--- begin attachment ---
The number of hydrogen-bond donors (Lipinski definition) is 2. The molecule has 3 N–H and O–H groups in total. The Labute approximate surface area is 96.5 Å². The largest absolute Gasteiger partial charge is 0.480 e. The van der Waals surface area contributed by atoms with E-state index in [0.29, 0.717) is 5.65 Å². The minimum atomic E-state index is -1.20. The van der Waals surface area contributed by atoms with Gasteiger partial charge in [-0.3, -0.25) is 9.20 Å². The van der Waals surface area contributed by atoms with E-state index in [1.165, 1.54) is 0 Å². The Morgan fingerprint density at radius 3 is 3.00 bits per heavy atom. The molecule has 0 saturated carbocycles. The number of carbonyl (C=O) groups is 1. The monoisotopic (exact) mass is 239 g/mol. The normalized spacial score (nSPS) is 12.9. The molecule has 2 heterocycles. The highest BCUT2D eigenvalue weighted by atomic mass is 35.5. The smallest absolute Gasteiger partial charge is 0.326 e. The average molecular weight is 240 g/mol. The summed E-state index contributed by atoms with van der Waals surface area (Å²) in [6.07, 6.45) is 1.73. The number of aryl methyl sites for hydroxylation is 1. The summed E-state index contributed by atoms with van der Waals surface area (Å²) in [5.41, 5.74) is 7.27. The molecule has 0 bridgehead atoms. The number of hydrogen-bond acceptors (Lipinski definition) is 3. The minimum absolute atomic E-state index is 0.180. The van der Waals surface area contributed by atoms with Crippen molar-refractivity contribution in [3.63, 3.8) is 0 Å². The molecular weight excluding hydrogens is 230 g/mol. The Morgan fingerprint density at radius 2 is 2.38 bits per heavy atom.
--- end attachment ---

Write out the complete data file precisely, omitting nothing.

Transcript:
The number of hydrogen-bond donors (Lipinski definition) is 2. The molecule has 3 N–H and O–H groups in total. The Labute approximate surface area is 96.5 Å². The largest absolute Gasteiger partial charge is 0.480 e. The van der Waals surface area contributed by atoms with E-state index in [0.29, 0.717) is 5.65 Å². The minimum atomic E-state index is -1.20. The van der Waals surface area contributed by atoms with Gasteiger partial charge in [-0.3, -0.25) is 9.20 Å². The van der Waals surface area contributed by atoms with E-state index in [1.165, 1.54) is 0 Å². The Morgan fingerprint density at radius 3 is 3.00 bits per heavy atom. The molecule has 0 saturated carbocycles. The number of carbonyl (C=O) groups is 1. The monoisotopic (exact) mass is 239 g/mol. The normalized spacial score (nSPS) is 12.9. The molecule has 2 heterocycles. The highest BCUT2D eigenvalue weighted by atomic mass is 35.5. The smallest absolute Gasteiger partial charge is 0.326 e. The average molecular weight is 240 g/mol. The summed E-state index contributed by atoms with van der Waals surface area (Å²) in [6.07, 6.45) is 1.73. The number of aryl methyl sites for hydroxylation is 1. The summed E-state index contributed by atoms with van der Waals surface area (Å²) in [5.41, 5.74) is 7.27. The molecule has 0 bridgehead atoms. The number of hydrogen-bond acceptors (Lipinski definition) is 3. The minimum absolute atomic E-state index is 0.180. The van der Waals surface area contributed by atoms with Crippen molar-refractivity contribution in [3.63, 3.8) is 0 Å². The molecular weight excluding hydrogens is 230 g/mol. The Morgan fingerprint density at radius 2 is 2.38 bits per heavy atom.